Before Brown: Heman Marion Sweatt, Thurgood Marshall, and the Long Road to Justice

By Gary M. Lavergne | Go to book overview

CHAPTER 17
“Don’t We Have Them on the Run

Please remember that I ask for education—not Negro education. And the facts
will unquestionably demonstrate a vast difference between the two. In fact,
sufficient difference to guarantee that [Prairie View A&M] will never find itself
faced with an entrance application from a normal White student
.

HEMAN MARION SWEATT, “WHY I WANT TO ATTEND THE
UNIVERSITY OF TEXAS,” TEXAS RANGER, SEFTEMBER 1947

In September 1947, the Texas Ranger, a University of Texas student magazine, published its largest issue ever, both in size and circulation—20,000 copies and sixty-four pages. The issue launched the magazine’s editorial page and its first color cover. Below the cover-story title, an editor noted: “The Ranger believes that the racial problems in education should be openly discussed by all intelligent people.”

“Why I Want to Attend the University of Texas” had been written by Heman Marion Sweatt, and it identified two issues foremost on his mind: the racist and insulting notion that African Americans were not really interested in education, but in an opportunity to mix socially with whites, and the impossibility of the state to craft an acceptable “Negro education” for him that could replace the University of Texas Law School.1

Several months following my application to enter The University of Texas
Law School, one individual who interpreted this action as one suggesting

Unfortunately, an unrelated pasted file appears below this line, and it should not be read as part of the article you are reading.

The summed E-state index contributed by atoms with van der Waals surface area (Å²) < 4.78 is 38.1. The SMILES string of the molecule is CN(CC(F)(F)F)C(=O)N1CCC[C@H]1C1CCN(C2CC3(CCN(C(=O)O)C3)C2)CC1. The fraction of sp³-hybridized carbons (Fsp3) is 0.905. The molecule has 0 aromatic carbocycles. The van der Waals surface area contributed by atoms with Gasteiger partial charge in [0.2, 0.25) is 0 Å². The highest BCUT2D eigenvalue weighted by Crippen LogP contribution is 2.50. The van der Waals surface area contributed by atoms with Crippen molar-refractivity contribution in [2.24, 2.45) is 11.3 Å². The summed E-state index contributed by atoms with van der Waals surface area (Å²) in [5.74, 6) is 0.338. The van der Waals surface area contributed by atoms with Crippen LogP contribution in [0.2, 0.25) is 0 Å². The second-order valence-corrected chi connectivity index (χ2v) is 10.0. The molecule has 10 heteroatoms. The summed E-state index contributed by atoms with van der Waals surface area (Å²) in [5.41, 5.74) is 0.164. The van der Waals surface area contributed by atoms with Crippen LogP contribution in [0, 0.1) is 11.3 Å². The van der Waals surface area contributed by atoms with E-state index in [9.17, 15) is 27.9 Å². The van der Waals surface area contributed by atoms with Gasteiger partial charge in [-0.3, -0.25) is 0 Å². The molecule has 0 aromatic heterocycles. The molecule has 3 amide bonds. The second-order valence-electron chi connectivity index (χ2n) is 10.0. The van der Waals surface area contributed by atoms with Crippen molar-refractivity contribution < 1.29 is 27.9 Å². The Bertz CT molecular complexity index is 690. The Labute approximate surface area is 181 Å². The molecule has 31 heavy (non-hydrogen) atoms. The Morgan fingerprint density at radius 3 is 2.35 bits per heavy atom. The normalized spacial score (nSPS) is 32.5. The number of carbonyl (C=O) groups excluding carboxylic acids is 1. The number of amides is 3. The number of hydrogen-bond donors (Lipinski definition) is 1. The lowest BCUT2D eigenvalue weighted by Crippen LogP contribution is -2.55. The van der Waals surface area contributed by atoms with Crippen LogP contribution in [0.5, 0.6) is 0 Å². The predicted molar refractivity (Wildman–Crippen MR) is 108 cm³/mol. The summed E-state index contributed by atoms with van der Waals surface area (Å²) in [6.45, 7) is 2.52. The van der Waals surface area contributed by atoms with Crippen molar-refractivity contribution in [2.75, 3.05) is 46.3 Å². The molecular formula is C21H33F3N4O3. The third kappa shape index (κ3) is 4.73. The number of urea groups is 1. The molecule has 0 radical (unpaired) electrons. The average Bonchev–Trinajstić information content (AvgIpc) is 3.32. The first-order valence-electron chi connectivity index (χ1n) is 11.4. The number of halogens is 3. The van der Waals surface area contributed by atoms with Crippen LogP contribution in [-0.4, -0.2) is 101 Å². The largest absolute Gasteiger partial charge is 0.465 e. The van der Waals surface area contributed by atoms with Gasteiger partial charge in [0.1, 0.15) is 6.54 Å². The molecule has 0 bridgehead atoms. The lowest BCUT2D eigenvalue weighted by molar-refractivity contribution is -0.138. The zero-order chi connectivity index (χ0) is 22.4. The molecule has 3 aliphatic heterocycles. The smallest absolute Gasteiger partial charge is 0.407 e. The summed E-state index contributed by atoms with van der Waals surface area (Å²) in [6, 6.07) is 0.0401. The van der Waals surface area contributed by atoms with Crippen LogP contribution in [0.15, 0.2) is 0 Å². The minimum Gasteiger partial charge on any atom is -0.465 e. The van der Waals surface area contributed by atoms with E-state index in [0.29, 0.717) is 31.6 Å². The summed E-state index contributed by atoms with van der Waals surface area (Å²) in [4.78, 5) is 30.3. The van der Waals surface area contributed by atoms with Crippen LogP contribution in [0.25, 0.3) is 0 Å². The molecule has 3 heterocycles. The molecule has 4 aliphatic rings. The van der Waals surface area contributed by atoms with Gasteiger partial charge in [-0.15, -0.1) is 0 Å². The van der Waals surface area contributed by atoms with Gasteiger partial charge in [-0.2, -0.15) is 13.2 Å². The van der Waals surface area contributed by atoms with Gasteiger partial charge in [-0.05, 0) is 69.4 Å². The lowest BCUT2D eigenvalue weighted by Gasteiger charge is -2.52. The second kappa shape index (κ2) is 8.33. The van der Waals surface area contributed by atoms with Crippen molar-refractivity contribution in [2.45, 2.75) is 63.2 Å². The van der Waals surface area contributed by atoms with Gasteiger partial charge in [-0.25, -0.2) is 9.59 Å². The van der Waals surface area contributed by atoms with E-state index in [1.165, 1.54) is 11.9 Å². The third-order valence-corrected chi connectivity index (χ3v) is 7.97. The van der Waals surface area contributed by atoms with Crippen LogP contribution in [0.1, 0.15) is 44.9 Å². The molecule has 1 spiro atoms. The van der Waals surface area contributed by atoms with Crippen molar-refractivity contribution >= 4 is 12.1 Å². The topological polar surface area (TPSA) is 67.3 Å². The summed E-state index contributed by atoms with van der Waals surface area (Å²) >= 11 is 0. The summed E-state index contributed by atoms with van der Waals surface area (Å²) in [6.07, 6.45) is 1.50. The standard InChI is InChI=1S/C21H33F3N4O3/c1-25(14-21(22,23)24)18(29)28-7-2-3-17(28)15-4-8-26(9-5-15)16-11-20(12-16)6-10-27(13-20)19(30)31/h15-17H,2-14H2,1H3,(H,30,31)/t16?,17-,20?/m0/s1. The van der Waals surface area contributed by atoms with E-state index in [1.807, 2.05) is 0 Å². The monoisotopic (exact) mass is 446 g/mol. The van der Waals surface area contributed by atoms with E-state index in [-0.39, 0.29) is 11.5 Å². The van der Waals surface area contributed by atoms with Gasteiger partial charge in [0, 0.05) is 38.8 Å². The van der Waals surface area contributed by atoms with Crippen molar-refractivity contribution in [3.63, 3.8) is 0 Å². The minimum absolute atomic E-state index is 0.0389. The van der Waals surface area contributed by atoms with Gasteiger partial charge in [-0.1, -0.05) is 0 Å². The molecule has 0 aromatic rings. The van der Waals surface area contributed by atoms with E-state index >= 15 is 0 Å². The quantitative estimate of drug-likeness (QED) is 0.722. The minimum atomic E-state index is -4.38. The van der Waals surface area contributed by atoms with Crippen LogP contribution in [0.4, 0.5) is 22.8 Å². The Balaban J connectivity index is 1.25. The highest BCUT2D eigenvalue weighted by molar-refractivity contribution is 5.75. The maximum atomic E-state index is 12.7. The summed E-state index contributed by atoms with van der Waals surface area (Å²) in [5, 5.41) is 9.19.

the Negro’s claim to equal national achievement, raised the question: “If
Negroes think themselves equal to the White man, why doesn’t one of them
make an atomic bomb?”…

Too many people of today have permitted themselves to shape distorted
pictures of life in this country as: The Labor movement being composed
of innumerable prisoners chained to a few labor leaders hell-bent upon

-222-

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Before Brown: Heman Marion Sweatt, Thurgood Marshall, and the Long Road to Justice
Table of contents

Table of contents

  • Title Page iii
  • Contents vii
  • Acknowledgments ix
  • Introduction 1
  • Chapter 1- Prologue 5
  • Chapter 2- One of the Great Prophets 8
  • Chapter 3- The Cast of Characters 20
  • Chapter 4- Iron Shoes 34
  • Chapter 5- The Shadow of Failure 45
  • Chapter 6- The Second Emancipation 58
  • Chapter 7- A University of the First Class 73
  • Chapter 8- [A Brash Moment] 86
  • Chapter 9- The Great Day 96
  • Chapter 10- [Time Is of the Essence] 111
  • Chapter 11- [the Tenderest Feeling] 124
  • Chapter 12- The Basement School 139
  • Chapter 13- A Line in the Dirt 152
  • Chapter 14- [I Don't Believe in Segregation] 170
  • Chapter 15- The Sociological Argument 187
  • Chapter 16- The House That Sweatt Built 204
  • Chapter 17- [Don't We Have Them on the Run 222
  • Chapter 18- A Shattered Spirit 238
  • Chapter 19- The Big One 253
  • Chapter 20- Why Sweatt Won 267
  • Chapter 21- Epilogue 285
  • Notes 295
  • Bibliography and Notes on Sources 335
  • Index 343
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